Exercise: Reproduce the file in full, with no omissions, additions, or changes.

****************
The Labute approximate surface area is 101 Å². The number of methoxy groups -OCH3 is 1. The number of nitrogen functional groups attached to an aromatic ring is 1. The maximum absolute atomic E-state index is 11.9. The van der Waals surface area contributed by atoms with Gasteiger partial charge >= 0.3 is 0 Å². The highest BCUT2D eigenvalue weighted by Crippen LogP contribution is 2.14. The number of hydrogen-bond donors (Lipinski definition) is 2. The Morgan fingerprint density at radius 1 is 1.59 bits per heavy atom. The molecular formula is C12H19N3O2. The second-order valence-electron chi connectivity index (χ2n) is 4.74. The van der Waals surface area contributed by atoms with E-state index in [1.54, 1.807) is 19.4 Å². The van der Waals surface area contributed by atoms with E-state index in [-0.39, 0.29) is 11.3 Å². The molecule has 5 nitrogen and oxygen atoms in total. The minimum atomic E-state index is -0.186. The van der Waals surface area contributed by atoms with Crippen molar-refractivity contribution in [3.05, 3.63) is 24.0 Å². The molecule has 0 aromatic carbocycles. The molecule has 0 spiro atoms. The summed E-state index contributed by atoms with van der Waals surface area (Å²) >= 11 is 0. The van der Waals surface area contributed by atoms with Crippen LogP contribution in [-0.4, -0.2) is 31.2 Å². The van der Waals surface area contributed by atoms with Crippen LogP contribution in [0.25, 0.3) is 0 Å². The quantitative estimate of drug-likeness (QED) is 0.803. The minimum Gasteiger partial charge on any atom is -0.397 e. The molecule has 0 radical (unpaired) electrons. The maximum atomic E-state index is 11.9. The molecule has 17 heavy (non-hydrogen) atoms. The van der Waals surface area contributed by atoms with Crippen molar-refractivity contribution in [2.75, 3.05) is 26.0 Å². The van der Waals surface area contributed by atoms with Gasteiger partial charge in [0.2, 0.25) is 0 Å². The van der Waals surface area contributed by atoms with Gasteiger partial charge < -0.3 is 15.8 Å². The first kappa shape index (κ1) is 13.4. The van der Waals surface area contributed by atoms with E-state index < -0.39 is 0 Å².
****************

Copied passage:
The Labute approximate surface area is 101 Å². The number of methoxy groups -OCH3 is 1. The number of nitrogen functional groups attached to an aromatic ring is 1. The maximum absolute atomic E-state index is 11.9. The van der Waals surface area contributed by atoms with Gasteiger partial charge >= 0.3 is 0 Å². The highest BCUT2D eigenvalue weighted by Crippen LogP contribution is 2.14. The number of hydrogen-bond donors (Lipinski definition) is 2. The Morgan fingerprint density at radius 1 is 1.59 bits per heavy atom. The molecular formula is C12H19N3O2. The second-order valence-electron chi connectivity index (χ2n) is 4.74. The van der Waals surface area contributed by atoms with E-state index in [1.54, 1.807) is 19.4 Å². The van der Waals surface area contributed by atoms with E-state index in [-0.39, 0.29) is 11.3 Å². The molecule has 5 nitrogen and oxygen atoms in total. The minimum atomic E-state index is -0.186. The van der Waals surface area contributed by atoms with Crippen molar-refractivity contribution in [3.05, 3.63) is 24.0 Å². The molecule has 0 aromatic carbocycles. The molecule has 0 spiro atoms. The summed E-state index contributed by atoms with van der Waals surface area (Å²) >= 11 is 0. The van der Waals surface area contributed by atoms with Crippen LogP contribution in [-0.4, -0.2) is 31.2 Å². The van der Waals surface area contributed by atoms with Crippen LogP contribution in [0.25, 0.3) is 0 Å². The quantitative estimate of drug-likeness (QED) is 0.803. The minimum Gasteiger partial charge on any atom is -0.397 e. The molecule has 0 radical (unpaired) electrons. The maximum atomic E-state index is 11.9. The molecule has 17 heavy (non-hydrogen) atoms. The van der Waals surface area contributed by atoms with Crippen molar-refractivity contribution in [2.75, 3.05) is 26.0 Å². The van der Waals surface area contributed by atoms with Gasteiger partial charge in [0.2, 0.25) is 0 Å². The van der Waals surface area contributed by atoms with Gasteiger partial charge < -0.3 is 15.8 Å². The first kappa shape index (κ1) is 13.4. The van der Waals surface area contributed by atoms with E-state index < -0.39 is 0 Å².